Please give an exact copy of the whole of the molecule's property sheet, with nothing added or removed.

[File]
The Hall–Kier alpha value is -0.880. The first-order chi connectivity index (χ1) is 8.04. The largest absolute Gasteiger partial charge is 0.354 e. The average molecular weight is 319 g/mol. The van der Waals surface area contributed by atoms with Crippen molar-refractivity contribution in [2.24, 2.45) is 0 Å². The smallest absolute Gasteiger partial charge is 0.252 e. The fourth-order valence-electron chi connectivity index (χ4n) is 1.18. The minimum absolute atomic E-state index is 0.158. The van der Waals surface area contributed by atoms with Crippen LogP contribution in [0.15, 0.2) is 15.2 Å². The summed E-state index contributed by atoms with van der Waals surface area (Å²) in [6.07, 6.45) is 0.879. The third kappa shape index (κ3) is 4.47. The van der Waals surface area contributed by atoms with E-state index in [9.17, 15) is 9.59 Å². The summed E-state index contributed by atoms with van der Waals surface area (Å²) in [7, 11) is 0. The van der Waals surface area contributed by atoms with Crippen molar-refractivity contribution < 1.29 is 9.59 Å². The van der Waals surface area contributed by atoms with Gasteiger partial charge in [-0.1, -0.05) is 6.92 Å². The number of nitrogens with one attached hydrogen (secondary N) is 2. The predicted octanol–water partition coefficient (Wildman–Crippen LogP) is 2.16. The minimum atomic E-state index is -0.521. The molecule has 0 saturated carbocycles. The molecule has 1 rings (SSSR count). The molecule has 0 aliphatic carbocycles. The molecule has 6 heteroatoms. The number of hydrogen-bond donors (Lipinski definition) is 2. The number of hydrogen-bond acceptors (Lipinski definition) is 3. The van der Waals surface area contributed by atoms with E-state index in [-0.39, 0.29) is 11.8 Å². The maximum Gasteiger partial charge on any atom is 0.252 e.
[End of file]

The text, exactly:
The Hall–Kier alpha value is -0.880. The first-order chi connectivity index (χ1) is 8.04. The largest absolute Gasteiger partial charge is 0.354 e. The average molecular weight is 319 g/mol. The van der Waals surface area contributed by atoms with Crippen molar-refractivity contribution in [2.24, 2.45) is 0 Å². The smallest absolute Gasteiger partial charge is 0.252 e. The fourth-order valence-electron chi connectivity index (χ4n) is 1.18. The minimum absolute atomic E-state index is 0.158. The van der Waals surface area contributed by atoms with Crippen LogP contribution in [0.15, 0.2) is 15.2 Å². The summed E-state index contributed by atoms with van der Waals surface area (Å²) in [6.07, 6.45) is 0.879. The third kappa shape index (κ3) is 4.47. The van der Waals surface area contributed by atoms with E-state index in [9.17, 15) is 9.59 Å². The summed E-state index contributed by atoms with van der Waals surface area (Å²) in [7, 11) is 0. The van der Waals surface area contributed by atoms with Crippen molar-refractivity contribution < 1.29 is 9.59 Å². The van der Waals surface area contributed by atoms with Gasteiger partial charge in [-0.1, -0.05) is 6.92 Å². The number of nitrogens with one attached hydrogen (secondary N) is 2. The predicted octanol–water partition coefficient (Wildman–Crippen LogP) is 2.16. The minimum atomic E-state index is -0.521. The molecule has 0 saturated carbocycles. The molecule has 1 rings (SSSR count). The molecule has 0 aliphatic carbocycles. The molecule has 6 heteroatoms. The number of hydrogen-bond donors (Lipinski definition) is 2. The number of hydrogen-bond acceptors (Lipinski definition) is 3. The van der Waals surface area contributed by atoms with E-state index in [-0.39, 0.29) is 11.8 Å². The maximum Gasteiger partial charge on any atom is 0.252 e.